The ever increasing speed and power of CPUs has had a tremendous influence on the ability of computers to create and display multimedia. High quality musical and video programs can be easily handled by modern CPUs, with the added benefit of being able to jump to any point in a program instantaneously.
How are multimedia systems displayed?
There is a variety of hardware that can be used to display and create multimedia, including:
- Screens – CRT, LCD, plasma screens or touch screens
- Digital projection devices
- Speakers and sound systems
- CD, DVD and video tape players
- Head-up displays and headsets
How do we create a multimedia system using these display devices?
There are several methods that enable us to create a multimedia system using these display devices. The methods include the use of:
- Presentation software
- Software for video processing
- Authoring software
- Animation software
- Web browsers and HTML editors.
Information processes in multimedia systems
Collecting When collecting data, we need to consider what data needs to be collected and how to collect such data.
Processing Multimedia systems need to process data for presentation. This covers the aspects of how text, number, audio, image, animation and video are integrated into the system.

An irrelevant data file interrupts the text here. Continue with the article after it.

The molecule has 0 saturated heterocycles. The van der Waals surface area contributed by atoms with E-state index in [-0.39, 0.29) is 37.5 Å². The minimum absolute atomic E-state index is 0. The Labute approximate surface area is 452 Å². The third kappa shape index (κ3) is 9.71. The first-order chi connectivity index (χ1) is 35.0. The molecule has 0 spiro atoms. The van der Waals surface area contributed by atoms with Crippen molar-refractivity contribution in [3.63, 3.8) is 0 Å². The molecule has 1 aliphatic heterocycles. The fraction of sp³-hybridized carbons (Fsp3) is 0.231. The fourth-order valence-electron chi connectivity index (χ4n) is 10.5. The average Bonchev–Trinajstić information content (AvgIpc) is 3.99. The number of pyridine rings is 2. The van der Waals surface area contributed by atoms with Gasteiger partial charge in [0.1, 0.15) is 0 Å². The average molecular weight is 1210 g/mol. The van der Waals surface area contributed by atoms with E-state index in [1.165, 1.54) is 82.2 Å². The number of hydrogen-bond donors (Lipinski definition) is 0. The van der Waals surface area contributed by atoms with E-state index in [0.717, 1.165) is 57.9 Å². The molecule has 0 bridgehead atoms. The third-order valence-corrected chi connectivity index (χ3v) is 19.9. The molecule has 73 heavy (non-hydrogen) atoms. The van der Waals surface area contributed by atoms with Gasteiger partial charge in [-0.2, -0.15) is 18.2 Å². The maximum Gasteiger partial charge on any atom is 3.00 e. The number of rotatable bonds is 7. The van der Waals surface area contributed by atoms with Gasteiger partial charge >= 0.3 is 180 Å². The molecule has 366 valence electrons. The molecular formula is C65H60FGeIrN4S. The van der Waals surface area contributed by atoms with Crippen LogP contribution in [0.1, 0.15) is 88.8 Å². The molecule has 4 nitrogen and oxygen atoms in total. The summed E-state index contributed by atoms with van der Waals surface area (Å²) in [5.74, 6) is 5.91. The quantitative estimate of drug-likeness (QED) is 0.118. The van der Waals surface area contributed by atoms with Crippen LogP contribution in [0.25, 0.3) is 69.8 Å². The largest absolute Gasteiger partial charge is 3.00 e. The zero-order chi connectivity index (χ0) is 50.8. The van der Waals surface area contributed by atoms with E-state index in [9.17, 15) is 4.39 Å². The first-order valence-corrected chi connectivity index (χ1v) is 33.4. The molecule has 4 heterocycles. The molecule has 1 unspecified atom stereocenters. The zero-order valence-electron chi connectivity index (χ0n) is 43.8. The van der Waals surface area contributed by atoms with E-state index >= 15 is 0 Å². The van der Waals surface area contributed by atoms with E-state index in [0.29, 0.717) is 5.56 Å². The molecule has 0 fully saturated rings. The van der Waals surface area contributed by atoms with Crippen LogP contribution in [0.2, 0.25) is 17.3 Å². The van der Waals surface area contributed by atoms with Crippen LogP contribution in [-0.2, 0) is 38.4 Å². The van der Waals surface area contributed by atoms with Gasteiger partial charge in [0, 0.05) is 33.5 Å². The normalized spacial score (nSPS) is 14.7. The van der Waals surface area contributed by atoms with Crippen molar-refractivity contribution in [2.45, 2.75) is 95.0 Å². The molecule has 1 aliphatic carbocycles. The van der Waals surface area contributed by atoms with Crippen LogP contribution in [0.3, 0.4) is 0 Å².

Organising In order to organise a presentation from a multimedia system, we need to look at using a storyboard to show the flow of the screens. A storyboard can be in one of three main formats or a combination of all three together.
The three main formats are:
Storing and retrieving There are various file formats used in multimedia systems that enable data to be stored and retrieved. Some of these formats are:
- JPEG, GIF, PNG and BMP for images
- Quicktime, MPG, AVI and WMV for video and animations
- MP3, Wav, WMA and MIDI for audio
- SWF for animations
What is a multimedia system?
In your studies so far, you have looked at many information systems and you have produced projects either as an individual or in groups. We will now look at multimedia systems. Before we can create a multimedia system from an information system, we need to look at what a multimedia system is and how it is made up.
What is a multimedia system?